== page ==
Ideo Spinoff ShopWell Says Better Health Starts at the Supermarket; Part 2: Ingredients of a Startup
With the ShopWell concept for helping consumers make more sense of the nutrition labels on food, Ideo thought it had a winner. But while the design consultancy has many of the attributes of a startup incubator—a large flock of creative thinkers and a commitment to testing new ideas, to name just a couple—it’s not equipped to fund and staff new companies on its own.
As soon as Ideo senior designer Michelle Lee and entrepreneur-in-residence Brian Witlin had formalized their pitch on ShopWell in mid-2009, Ideo partner Brendan Boyle put out the word that the team was looking for venture support—preferably from a firm that understood how to manage the spinout process.
“Within one or two hops, somebody told Brian, ‘You should talk to these guys at New Venture Partners,’ and that is how they found us,” says Robert Rosenberg. “It was actually a cold-call e-mail that came in via LinkedIn.” (Score another one for PayPal alum Reid Hoffman’s professional networking service.) [Correction, 11/2/10: Rosenberg sent Xconomy this revision: “The thread that actually brought Ideo to New Venture Partners wasn’t LinkedIn. It was somewhat high tech (someone at IDEO posted the question “does anyone know anything about spinouts?” on a Stanford GSB listserve), but it was also a little old fashioned in that a person who saw the post forwarded it to Frank (Rimalovski, a partner at the firm).”]
[Editor’s Note: This is the second article in a three-part series on ShopWell, a Palo Alto, CA, Web startup that rates food products based on shoppers’ personal health goals. Part 1 appeared Monday, November 1.]
Rosenberg is a longtime partner at New Venture Partners, which has offices in San Mateo, CA, and Murray Hill, NJ, as well as the UK and the Netherlands, and purports to be the world’s only venture firm specializing in corporate spinouts. (In a two-part conversation in September with another partner at New Ventures Partners, David Tennenhouse, I learned exactly how that process has worked in cases such as Freescale’s spinoff of magnetic memory startup Everspin.)
Lee, Witlin, and Boyle presented their plan to Rosenberg and his former colleague Frank Rimalovski, who has since left New Venture Partners to head up NYU’s Innovation Venture Fund. “One of the first things we saw was how fully thought-through the whole concept was,” Rosenberg recounts. “The prototypical entrepreneur has a hammer and everything looks like a nail; they think they can take over the world with their hammer. What Brendan, Brian, and Michelle had was a much more realistic and frankly more nuanced vision. I think part of the reason is that at Ideo, where they come from, they have the discipline to think that way. But it also reflects the fact that ShopWell itself is not a point solution. There are lots of innovations that brilliantly spot a problem and pair that with a brilliantly conceived solution, but with ShopWell, it’s that times two.”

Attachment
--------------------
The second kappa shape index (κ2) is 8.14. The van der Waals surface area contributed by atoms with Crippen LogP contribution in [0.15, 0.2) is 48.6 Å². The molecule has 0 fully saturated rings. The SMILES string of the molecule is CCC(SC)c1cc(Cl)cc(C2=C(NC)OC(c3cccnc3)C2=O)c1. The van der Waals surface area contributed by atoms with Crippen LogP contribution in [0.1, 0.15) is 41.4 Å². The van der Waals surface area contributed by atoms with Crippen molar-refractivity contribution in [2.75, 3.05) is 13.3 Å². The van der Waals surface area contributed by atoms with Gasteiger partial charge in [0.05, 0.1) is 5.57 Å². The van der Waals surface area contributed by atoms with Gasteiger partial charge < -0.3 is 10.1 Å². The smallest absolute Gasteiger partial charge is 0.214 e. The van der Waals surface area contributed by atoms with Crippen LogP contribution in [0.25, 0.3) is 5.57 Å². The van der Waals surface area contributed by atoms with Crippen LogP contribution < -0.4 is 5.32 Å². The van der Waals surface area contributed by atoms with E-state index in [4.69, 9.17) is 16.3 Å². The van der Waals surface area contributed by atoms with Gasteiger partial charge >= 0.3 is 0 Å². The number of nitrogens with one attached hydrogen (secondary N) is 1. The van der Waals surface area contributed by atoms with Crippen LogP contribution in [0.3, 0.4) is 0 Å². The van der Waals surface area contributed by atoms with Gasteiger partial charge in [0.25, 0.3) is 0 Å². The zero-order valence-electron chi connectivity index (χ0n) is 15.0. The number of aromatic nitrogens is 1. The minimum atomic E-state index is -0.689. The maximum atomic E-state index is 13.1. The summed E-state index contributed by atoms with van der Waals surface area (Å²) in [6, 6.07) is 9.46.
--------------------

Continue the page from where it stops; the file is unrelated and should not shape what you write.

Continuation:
On the consumer side, Lee and Witlin had come up with a plan for offering personalized food ratings reflecting consumers’ specific circumstances—not just their age, gender, height, and weight, but their health conditions and fitness goals. “This stuff is not just for health nuts,” says Rosenberg. “There is a real desire to understand the health impact [of different foods]. It’s just really hard to get at that on a personal basis. The tools that are out there are the quintessential one-size-fits-all tools—the USDA Food Pyramid says, ‘Eat this, not that.’ Well, what’s good for me could kill my mother.”
And on the producer side, ShopWell was offering a solution to food manufacturers’ age-old problem predicting what new products consumers will buy. “These are some of the world’s largest companies, and they are swimming in data from supermarket scanners and from generations of focus groups sitting behind one-way mirrors,” says Rosenberg. “But it turns out that … Next Page »